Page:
His work is held in numerous museum collections including the Art Gallery of New South Wales, Sydney; the Glasgow Museum of Art, Glasgow; the High Museum of Art, Atlanta; the Solomon R. Guggenheim Museum, New York; the Hirshhorn Museum and Sculpture Garden, Washington, DC; The Morgan Library, New York; the Museum of Contemporary Art, Chicago; the Museum of Fine Arts, Houston; Museum für Moderne Kunst, Frankfurt; the National Gallery of Art, Washington, DC; and the Whitney Museum of American Art, New York.

Finch is currently preparing for upcoming exhibitions and projects in San Francisco, Mexico City, and Derneburg, Germany.



From 1986 to 2000, Judith Tannenbaum served as curator, associate director, and interim director at the Institute of Contemporary Art (ICA), University of Pennsylvania, Philadelphia. In 1989-90, as interim director, she became a spokesperson for the defense of public funding for the arts and artistic freedom in relation to the controversial Robert Mapplethorpe exhibition, "The Perfect Moment", originated by the ICA. Among the shows she curated for the ICA are: "Glenn Ligon: Unbecoming" (1998), "PerForms" (1995) featuring the work of Janine Antoni, Charles Ray, and Jana Streak; "Vija Clemens" (1992), a retrospective exhibition that toured nationally; and "Interactions" (1991), a large group show about collaborations between the visual and performing arts.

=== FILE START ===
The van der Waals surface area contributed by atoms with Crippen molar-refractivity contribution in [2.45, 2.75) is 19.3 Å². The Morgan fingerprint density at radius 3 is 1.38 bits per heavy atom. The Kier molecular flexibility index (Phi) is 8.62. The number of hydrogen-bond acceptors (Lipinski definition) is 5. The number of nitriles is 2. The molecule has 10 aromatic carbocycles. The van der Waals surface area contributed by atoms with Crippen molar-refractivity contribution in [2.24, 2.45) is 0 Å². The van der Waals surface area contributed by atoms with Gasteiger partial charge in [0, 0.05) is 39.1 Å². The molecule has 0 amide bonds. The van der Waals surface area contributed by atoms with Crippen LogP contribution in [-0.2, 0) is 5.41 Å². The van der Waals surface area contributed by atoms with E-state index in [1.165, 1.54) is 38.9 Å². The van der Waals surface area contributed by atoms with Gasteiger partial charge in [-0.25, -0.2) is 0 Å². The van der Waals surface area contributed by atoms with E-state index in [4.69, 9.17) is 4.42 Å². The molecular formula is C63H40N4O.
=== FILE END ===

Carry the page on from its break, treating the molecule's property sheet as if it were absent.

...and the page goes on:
In 2000, Tannenbaum assumed a new position as the first Richard Brown Baker Curator of Contemporary Art at RISD Museum. Exhibitions and publications for RISD include "What Nerve! Alternative Figures in American Art, 1960 to the Present" (2014); "Arlene Shechet: Meissen Recast" (2014); "Painting Air: Spencer Finch" (2012); "Lynda Bengalis" (2010) organized with the Irish Museum of Modern Art (Dublin), Van Abbemuseum (Eindhoven), Le Consortium (Dijon) and the New Museum (New York); "Styrofoam" (2008); "Underground: Providence, 1995 to the present" (2006); "Betty Woodman: Il Giardino dip into" (2005); "Island Nations: New Art from Cuba, the Dominican Republic, Puerto Rico, and the Diaspora" (2004); and "On the Wall: Wallpaper by Contemporary Artists" (2003).

Tannenbaum retired from her position at RISD in 2013 and returned to Philadelphia. In 2014-15, she curated the exhibition "Framing Fraktur: Word & Image" at the Free Library of Philadelphia, funded by the Pew Center for Arts & Heritage (PCAH). In 2016-17, she was guest curator for the Barnes Foundation’s exhibition "Person of the Crowd: The Contemporary Art of Flânerie". She is currently the artistic director of "Whitman at 200: Art and Democracy", organized by the University of Pennsylvania Libraries (also PCAH funded).